According to the National Oceanic and Atmospheric Administration (NOAA), 2012 marked the warmest year on record for the contiguous United States. The year began with above-average temperatures and limited snowfall followed by an unusually warm spring. In turn, the warm spring resulted in an early start to the 2012 growing season in several places, which increased the loss of moisture from soil. These elements, in combination with other factors, helped lay the foundation for the drought conditions experienced by a significant portion of the U.S. in 2012.
The extreme temperatures and drought have had noticeable impacts on the Missouri River. In March of 2012 water temperatures in the Lower Missouri warmed quickly, reaching spawning temperatures for many fish species far earlier than usual. The following month, Comprehensive Sturgeon Research Project (CSRP) biologists documented a pallid sturgeon spawning event that was approximately four to six weeks early compared to previous spawning events (See previous posts “Rising Temperature” and “An Early Spawning Record”). Drought conditions have continued and resulted in low river levels into 2013. Unusually low river conditions have the potential to create hazardous situations for our tracking boats through the winter including exposed sand bars and rock formations, ice flows, and unusable boat ramps. With this in mind, CSRP biologists have been making extra efforts to ensure crew safety by monitoring river and weather conditions, closely.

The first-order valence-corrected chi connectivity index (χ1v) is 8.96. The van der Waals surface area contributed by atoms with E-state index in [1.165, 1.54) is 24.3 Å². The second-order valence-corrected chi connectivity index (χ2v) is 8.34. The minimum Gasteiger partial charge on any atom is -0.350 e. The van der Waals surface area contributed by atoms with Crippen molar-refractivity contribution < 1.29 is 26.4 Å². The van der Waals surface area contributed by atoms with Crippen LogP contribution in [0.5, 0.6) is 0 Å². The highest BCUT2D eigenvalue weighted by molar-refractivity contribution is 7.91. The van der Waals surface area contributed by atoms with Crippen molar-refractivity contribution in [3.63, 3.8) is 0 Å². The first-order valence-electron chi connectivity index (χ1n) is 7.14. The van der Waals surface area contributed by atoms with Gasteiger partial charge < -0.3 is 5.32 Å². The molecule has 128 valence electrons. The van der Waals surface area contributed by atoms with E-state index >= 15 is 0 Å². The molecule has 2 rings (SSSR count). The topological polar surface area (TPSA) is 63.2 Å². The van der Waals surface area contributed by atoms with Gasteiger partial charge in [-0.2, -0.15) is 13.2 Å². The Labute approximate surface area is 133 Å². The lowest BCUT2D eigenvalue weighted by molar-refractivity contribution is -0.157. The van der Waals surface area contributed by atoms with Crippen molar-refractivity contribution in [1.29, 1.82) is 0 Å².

The drought conditions that affect the Missouri River Basin will likely persist through winter and into spring, but CSRP biologists will be ready for whatever the weather brings.